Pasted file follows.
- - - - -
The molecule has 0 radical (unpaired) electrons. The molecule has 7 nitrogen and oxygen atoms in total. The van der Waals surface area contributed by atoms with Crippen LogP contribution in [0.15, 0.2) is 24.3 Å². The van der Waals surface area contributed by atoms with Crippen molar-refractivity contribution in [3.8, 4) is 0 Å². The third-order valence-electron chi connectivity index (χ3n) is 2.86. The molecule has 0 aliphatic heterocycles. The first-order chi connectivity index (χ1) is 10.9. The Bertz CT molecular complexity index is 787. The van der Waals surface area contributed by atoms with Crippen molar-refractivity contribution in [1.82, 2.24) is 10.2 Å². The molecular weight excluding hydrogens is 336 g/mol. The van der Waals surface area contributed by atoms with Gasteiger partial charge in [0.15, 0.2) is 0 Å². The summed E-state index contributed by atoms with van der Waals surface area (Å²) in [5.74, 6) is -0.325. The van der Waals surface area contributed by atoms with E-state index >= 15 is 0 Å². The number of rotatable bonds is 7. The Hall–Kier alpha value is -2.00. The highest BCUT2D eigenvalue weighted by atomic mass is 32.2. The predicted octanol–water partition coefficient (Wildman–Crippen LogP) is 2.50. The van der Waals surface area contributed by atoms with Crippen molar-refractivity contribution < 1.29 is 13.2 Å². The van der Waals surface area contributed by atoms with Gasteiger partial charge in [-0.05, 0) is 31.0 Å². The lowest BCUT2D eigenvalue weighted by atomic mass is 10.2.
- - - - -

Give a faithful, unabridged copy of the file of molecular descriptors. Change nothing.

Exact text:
The molecule has 0 radical (unpaired) electrons. The molecule has 7 nitrogen and oxygen atoms in total. The van der Waals surface area contributed by atoms with Crippen LogP contribution in [0.15, 0.2) is 24.3 Å². The van der Waals surface area contributed by atoms with Crippen molar-refractivity contribution in [3.8, 4) is 0 Å². The third-order valence-electron chi connectivity index (χ3n) is 2.86. The molecule has 0 aliphatic heterocycles. The first-order chi connectivity index (χ1) is 10.9. The Bertz CT molecular complexity index is 787. The van der Waals surface area contributed by atoms with Crippen molar-refractivity contribution in [1.82, 2.24) is 10.2 Å². The molecular weight excluding hydrogens is 336 g/mol. The van der Waals surface area contributed by atoms with Gasteiger partial charge in [0.15, 0.2) is 0 Å². The summed E-state index contributed by atoms with van der Waals surface area (Å²) in [5.74, 6) is -0.325. The van der Waals surface area contributed by atoms with E-state index >= 15 is 0 Å². The number of rotatable bonds is 7. The Hall–Kier alpha value is -2.00. The highest BCUT2D eigenvalue weighted by atomic mass is 32.2. The predicted octanol–water partition coefficient (Wildman–Crippen LogP) is 2.50. The van der Waals surface area contributed by atoms with Crippen molar-refractivity contribution < 1.29 is 13.2 Å². The van der Waals surface area contributed by atoms with Gasteiger partial charge in [-0.05, 0) is 31.0 Å². The lowest BCUT2D eigenvalue weighted by atomic mass is 10.2.